Friday, April 20, 2012

This is a long one...

I've been gone for days, so I have a lot to share!  Bur first, a couple of favors to ask.

Please go to the Gap Casting Call, search for "SuperTy" and "like" him on Facebook.  Imagine how much childhood cancer awareness we could spread if he was chosen!! The winners will be announced on Monday, so we only have a couple of days left. 
CLICK HERE TO "LIKE" TY

Also, one of Ty's beautiful nurses will be running her first marathon for Fred's Team this year.  This is such a huge undertaking.  As you may recall, Lou and his sister Debi raised around $30,000 for the cause when they ran last year.  It is an amazing foundation and the funds raised go specifically to support research for rare cancers (consisting of mostly pediatric cancers).   She needs to raise a minimum of $6,000 and I know you can help her do it!  Even if it's just $5, it would be so appreciated :)  Slowly but surely, she is getting there!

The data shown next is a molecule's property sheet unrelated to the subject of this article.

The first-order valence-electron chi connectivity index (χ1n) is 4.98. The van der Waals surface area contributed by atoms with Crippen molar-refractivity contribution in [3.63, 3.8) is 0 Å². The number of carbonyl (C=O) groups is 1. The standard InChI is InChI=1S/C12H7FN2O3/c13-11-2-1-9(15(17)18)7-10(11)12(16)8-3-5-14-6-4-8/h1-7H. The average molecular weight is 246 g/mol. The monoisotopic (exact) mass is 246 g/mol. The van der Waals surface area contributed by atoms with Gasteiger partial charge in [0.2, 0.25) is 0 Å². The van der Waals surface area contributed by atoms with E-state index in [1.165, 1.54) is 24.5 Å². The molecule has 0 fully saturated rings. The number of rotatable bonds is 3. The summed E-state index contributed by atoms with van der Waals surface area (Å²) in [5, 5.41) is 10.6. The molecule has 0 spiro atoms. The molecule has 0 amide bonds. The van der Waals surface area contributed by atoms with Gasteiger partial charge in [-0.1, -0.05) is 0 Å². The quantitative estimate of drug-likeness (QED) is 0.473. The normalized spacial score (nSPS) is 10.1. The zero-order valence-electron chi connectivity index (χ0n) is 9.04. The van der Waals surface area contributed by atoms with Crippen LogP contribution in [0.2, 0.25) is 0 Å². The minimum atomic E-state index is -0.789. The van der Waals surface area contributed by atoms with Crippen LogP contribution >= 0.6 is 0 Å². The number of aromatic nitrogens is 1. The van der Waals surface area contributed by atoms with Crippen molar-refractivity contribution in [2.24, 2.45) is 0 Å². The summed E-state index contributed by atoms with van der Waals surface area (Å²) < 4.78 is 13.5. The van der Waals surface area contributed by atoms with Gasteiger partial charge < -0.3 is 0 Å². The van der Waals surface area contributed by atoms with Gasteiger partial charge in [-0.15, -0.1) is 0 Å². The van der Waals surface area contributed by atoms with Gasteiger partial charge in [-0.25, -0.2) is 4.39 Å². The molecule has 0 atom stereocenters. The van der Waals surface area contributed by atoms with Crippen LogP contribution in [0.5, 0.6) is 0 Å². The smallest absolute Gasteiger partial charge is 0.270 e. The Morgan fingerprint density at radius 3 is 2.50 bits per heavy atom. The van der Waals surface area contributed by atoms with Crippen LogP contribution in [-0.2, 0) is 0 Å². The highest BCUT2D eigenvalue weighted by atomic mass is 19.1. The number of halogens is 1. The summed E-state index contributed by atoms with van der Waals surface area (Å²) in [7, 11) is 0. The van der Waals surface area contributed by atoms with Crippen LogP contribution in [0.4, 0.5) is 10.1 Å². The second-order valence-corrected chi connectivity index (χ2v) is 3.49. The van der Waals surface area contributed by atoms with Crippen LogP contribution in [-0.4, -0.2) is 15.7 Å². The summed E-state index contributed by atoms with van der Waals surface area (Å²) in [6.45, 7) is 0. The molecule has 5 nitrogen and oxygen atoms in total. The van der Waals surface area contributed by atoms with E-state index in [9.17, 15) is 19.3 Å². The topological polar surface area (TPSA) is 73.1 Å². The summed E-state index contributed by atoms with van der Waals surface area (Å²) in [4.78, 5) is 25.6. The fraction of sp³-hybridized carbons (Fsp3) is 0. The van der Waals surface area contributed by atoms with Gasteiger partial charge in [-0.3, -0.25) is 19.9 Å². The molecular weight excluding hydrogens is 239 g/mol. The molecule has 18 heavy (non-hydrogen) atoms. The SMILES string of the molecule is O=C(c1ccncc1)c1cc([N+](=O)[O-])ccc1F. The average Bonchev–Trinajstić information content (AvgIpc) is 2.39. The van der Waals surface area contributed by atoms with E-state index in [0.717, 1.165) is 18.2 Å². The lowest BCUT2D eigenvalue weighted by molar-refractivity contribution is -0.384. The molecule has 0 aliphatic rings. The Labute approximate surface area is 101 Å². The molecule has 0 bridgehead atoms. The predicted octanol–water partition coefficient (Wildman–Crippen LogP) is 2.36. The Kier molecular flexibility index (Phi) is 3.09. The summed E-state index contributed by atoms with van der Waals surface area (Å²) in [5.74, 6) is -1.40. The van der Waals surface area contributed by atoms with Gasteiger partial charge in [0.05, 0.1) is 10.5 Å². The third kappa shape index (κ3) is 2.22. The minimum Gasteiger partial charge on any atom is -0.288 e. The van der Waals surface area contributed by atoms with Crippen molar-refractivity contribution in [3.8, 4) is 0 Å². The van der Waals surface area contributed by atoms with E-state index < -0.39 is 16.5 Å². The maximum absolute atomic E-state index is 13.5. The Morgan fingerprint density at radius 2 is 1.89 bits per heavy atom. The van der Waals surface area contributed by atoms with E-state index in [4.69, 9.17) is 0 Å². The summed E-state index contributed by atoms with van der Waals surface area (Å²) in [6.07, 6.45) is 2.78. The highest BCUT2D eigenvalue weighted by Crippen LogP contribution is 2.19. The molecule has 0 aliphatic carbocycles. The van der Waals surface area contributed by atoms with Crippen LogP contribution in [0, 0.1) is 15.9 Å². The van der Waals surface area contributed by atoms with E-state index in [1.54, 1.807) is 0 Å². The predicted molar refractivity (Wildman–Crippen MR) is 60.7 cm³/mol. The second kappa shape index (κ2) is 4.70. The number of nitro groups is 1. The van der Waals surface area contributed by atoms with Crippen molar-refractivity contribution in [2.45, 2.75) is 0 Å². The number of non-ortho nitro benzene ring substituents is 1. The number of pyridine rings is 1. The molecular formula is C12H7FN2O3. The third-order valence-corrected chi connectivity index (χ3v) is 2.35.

CLICK HERE TO SEE HER PAGE

I'll start by sharing some of the fun photos from Gavin's 3rd birthday party last weekend.  He is getting so big, and I am miserable being so far away from him for so long.  I will be home for half the day tomorrow and I am praying for nice weather so we can go outside and have some fun.

The birthday boy!
The most amazing cake... EVER!

Special boy gets a ride from his friends on the parachute :)

I just thought this was funny